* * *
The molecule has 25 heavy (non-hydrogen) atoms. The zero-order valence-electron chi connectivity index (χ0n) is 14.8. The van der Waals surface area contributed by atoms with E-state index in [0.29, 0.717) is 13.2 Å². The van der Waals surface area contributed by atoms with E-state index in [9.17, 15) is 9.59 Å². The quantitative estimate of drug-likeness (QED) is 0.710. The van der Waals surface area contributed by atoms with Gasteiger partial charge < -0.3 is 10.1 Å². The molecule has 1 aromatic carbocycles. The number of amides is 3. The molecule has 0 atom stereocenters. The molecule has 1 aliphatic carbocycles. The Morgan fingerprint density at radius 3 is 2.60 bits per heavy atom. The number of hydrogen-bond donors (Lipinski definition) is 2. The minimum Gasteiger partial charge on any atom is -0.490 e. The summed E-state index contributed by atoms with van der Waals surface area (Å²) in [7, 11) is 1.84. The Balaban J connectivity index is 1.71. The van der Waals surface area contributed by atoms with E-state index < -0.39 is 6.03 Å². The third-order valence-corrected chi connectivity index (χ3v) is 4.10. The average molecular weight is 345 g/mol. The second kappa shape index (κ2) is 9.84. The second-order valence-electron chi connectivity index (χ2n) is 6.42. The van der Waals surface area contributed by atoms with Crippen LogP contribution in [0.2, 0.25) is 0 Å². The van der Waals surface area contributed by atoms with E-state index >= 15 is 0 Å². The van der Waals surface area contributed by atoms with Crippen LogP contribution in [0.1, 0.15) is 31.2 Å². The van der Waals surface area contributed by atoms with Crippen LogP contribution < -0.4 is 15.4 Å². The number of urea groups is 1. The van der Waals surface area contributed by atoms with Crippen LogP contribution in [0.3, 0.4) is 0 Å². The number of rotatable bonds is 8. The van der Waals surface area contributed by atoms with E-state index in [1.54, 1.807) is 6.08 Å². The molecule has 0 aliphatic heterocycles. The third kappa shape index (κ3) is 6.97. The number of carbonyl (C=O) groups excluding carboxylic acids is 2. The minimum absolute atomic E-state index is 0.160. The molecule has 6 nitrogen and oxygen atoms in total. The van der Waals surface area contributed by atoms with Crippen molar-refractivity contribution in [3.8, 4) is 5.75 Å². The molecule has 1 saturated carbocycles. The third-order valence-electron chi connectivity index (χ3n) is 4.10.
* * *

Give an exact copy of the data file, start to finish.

The molecule has 25 heavy (non-hydrogen) atoms. The zero-order valence-electron chi connectivity index (χ0n) is 14.8. The van der Waals surface area contributed by atoms with E-state index in [0.29, 0.717) is 13.2 Å². The van der Waals surface area contributed by atoms with E-state index in [9.17, 15) is 9.59 Å². The quantitative estimate of drug-likeness (QED) is 0.710. The van der Waals surface area contributed by atoms with Gasteiger partial charge < -0.3 is 10.1 Å². The molecule has 1 aromatic carbocycles. The number of amides is 3. The molecule has 0 atom stereocenters. The molecule has 1 aliphatic carbocycles. The Morgan fingerprint density at radius 3 is 2.60 bits per heavy atom. The number of hydrogen-bond donors (Lipinski definition) is 2. The minimum Gasteiger partial charge on any atom is -0.490 e. The summed E-state index contributed by atoms with van der Waals surface area (Å²) in [7, 11) is 1.84. The Balaban J connectivity index is 1.71. The van der Waals surface area contributed by atoms with E-state index < -0.39 is 6.03 Å². The third-order valence-corrected chi connectivity index (χ3v) is 4.10. The average molecular weight is 345 g/mol. The second kappa shape index (κ2) is 9.84. The second-order valence-electron chi connectivity index (χ2n) is 6.42. The van der Waals surface area contributed by atoms with Crippen LogP contribution in [0.2, 0.25) is 0 Å². The van der Waals surface area contributed by atoms with E-state index >= 15 is 0 Å². The van der Waals surface area contributed by atoms with Crippen LogP contribution in [0.1, 0.15) is 31.2 Å². The van der Waals surface area contributed by atoms with Crippen LogP contribution < -0.4 is 15.4 Å². The number of urea groups is 1. The van der Waals surface area contributed by atoms with Crippen LogP contribution in [0.3, 0.4) is 0 Å². The number of rotatable bonds is 8. The van der Waals surface area contributed by atoms with E-state index in [1.54, 1.807) is 6.08 Å². The molecule has 0 aliphatic heterocycles. The third kappa shape index (κ3) is 6.97. The number of carbonyl (C=O) groups excluding carboxylic acids is 2. The minimum absolute atomic E-state index is 0.160. The molecule has 6 nitrogen and oxygen atoms in total. The van der Waals surface area contributed by atoms with Crippen molar-refractivity contribution in [3.8, 4) is 5.75 Å². The molecule has 1 saturated carbocycles. The third-order valence-electron chi connectivity index (χ3n) is 4.10.